Wars ultimately end when someone wins. The rebels had little chance of victory after 2013, and even less chance of being able to govern if they did oust Assad. A victory for Pro-Turkish rebels will never be accepted by the Kurds, and would be uncomfortable for Israel, Jordan and Egypt, not to mention Iraq, all of which would sponsor further fighting. In turn, an ISIS win would be catastrophic. The argument for an Assad victory is that it is the most plausible military victory which ends the war in the foreseeable future. Once that occurs, carrots and sticks can be used to try and deal with that government. But there needs to be a government.

Democrats have struggled with this debate, not least because they have tended to interpret all foreign policy initiatives in the context of an obsession with Russian "intervention" in the election. Two things need to be said about this. First, taking the most generous scenario, in which Putin directly ordered the hacking of the Democratic National Committee and coordinated the release of emails from senior members of the Clinton team, the release of emails does not seem like a very intervention. It comes off, instead, as evidence that a potential Clinton national security team could not handle the heat, and allowed the release of mildly embarrassing emails to throw them entirely off-message, It also comes off as a personal grievance, namely that Putin or Russia denied Clinton staffers and other democrats White House jobs. It works as a way for individuals to shift the responsibility for the defeat to others, especially if they were Clinton campaign officials.

More substantively, it has prevented Democrats, and some Republicans, from challenging the new administration's policies on their own merits. Everything becomes viewed through the metric of how Russia would be affected, not whether it would be a good idea. There is no greater evidence of this than the debate over Tilerson's nomination, which has entirely focused on whether he is "too close" to Putin. The result is that Democrats not only have no power. They have no alternative policy either. Screaming about deaths in Syria is one thing, but it begs the question of what they want to do about it. And absent a clear policy, most Americans make the obvious deduction, namely that the Democrats are advocating for US troops to be sent to Syria, or the Ukraine for that matter.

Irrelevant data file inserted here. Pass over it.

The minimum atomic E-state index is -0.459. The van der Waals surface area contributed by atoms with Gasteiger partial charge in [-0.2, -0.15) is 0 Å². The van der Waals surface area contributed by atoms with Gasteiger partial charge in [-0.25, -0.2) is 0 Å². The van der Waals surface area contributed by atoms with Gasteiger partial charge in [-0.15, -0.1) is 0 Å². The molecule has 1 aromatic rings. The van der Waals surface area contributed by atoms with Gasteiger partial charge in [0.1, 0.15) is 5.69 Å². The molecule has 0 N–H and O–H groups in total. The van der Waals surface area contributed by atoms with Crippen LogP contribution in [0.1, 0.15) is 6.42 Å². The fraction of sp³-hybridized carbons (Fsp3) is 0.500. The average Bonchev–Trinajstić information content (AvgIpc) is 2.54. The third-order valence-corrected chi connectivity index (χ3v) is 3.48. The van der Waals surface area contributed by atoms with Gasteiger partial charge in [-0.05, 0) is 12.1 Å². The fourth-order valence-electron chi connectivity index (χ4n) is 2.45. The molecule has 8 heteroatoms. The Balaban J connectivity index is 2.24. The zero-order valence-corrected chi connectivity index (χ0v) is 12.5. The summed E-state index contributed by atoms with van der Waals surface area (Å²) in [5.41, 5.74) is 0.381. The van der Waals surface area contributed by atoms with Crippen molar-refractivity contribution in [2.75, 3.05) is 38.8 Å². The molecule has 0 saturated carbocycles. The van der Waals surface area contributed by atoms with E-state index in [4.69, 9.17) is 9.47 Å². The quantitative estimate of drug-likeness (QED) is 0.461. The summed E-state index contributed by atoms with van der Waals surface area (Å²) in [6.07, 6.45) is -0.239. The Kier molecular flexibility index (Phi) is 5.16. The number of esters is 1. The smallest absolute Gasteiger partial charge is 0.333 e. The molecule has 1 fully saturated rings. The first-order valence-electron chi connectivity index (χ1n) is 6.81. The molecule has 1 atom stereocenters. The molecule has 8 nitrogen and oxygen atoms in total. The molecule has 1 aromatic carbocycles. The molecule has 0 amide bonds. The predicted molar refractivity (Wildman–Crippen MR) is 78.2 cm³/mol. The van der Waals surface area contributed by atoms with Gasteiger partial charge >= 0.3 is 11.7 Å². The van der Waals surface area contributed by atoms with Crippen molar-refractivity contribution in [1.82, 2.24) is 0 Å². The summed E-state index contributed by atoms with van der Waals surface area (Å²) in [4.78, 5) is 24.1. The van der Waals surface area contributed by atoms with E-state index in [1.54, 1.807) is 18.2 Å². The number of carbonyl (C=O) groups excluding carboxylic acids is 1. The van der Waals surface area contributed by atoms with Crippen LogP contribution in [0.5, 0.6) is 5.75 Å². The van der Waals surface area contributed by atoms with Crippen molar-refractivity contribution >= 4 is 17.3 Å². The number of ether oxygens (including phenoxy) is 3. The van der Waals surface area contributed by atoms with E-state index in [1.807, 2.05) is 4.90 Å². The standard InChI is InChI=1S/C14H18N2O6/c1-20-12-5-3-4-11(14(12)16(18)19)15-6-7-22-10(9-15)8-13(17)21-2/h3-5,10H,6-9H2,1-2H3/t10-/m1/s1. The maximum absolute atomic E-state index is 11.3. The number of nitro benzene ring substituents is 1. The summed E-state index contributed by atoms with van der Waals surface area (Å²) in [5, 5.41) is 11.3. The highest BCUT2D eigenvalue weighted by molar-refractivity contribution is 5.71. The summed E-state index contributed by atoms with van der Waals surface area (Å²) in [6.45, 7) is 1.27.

In 2014, I wrote how the Syrian conflict had transformed the partisan contours of foreign policy in American domestic politics, by reversing a situation in which the Democrats had since 2003, been seen as the party which would not send American soldiers to war. As late as 2012, this proved dangerous for Republicans, when Barack Obama was able to mobilize fear that Mitt Romney's election would lead to an invasion of Iran. But in 2014, this changed. The combination of Obama's confrontation with Putin over the Ukraine, and advocacy for air strikes in Syria made the Democrats the party of intervention, albeit the party of intervention in other people's wars. This was was reinforced by the feud between Obama and Putin which created the impression the US was heading to another Cold War. Attacks on Trump's supposed friendliness with Russia, rather than harming Trump, reinforced the perception that Hillary Clinton was the candidate most likely to trigger a war for ideological reasons.

This is hugely damaging at a time when Americans are in an isolationist mood. It is particularly so in the areas where isolationism is strongest. It is no coincidence that the states that swung most heavily to Trump, Iowa, Michigan, Ohio, Pennsylvania, were states where Democrats enjoyed landslide victories in the 2006 midterms after years of Republican hegemony. The attacks on Trump's "ties" with Putin did not damage the President elect, but rather removed whatever residual advantage the Democrats still enjoyed from the Iraq war. That left them behind on the two key issues of foreign policy; trade and national security.

What is going in Aleppo is not only the endgame of the Syrian civil war. It is also the endgame of the Obama Administration's foreign policy. One that had some real achievements, but ultimately, due to mistakes both political and policy, is looked upon by many Americans as a failure. And Syria is, along with the Ukraine, symbolic of that perception.